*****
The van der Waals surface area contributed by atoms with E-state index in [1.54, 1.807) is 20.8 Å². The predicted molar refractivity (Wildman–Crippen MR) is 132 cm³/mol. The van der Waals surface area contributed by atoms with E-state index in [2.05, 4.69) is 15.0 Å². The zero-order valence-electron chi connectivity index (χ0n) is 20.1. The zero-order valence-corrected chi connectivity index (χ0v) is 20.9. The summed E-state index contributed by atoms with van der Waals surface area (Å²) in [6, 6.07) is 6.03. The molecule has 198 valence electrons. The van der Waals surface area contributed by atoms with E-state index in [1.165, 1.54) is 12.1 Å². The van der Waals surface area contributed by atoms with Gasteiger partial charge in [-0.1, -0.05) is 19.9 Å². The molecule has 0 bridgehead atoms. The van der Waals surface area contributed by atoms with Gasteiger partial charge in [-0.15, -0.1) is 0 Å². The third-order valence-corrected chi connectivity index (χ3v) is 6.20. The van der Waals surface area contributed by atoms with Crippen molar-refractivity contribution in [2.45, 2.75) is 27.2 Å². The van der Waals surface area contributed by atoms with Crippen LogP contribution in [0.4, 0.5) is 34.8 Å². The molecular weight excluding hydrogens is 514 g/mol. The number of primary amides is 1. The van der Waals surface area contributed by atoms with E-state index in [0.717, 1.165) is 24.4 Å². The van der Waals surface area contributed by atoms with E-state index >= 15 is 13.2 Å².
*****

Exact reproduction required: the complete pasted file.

The van der Waals surface area contributed by atoms with E-state index in [1.54, 1.807) is 20.8 Å². The predicted molar refractivity (Wildman–Crippen MR) is 132 cm³/mol. The van der Waals surface area contributed by atoms with E-state index in [2.05, 4.69) is 15.0 Å². The zero-order valence-electron chi connectivity index (χ0n) is 20.1. The zero-order valence-corrected chi connectivity index (χ0v) is 20.9. The summed E-state index contributed by atoms with van der Waals surface area (Å²) in [6, 6.07) is 6.03. The molecule has 198 valence electrons. The van der Waals surface area contributed by atoms with E-state index in [1.165, 1.54) is 12.1 Å². The van der Waals surface area contributed by atoms with Gasteiger partial charge in [-0.1, -0.05) is 19.9 Å². The molecule has 0 bridgehead atoms. The van der Waals surface area contributed by atoms with Gasteiger partial charge in [-0.15, -0.1) is 0 Å². The third-order valence-corrected chi connectivity index (χ3v) is 6.20. The van der Waals surface area contributed by atoms with Crippen molar-refractivity contribution in [2.45, 2.75) is 27.2 Å². The van der Waals surface area contributed by atoms with Crippen LogP contribution in [0.4, 0.5) is 34.8 Å². The molecular weight excluding hydrogens is 514 g/mol. The number of primary amides is 1. The van der Waals surface area contributed by atoms with E-state index in [0.717, 1.165) is 24.4 Å². The van der Waals surface area contributed by atoms with E-state index >= 15 is 13.2 Å².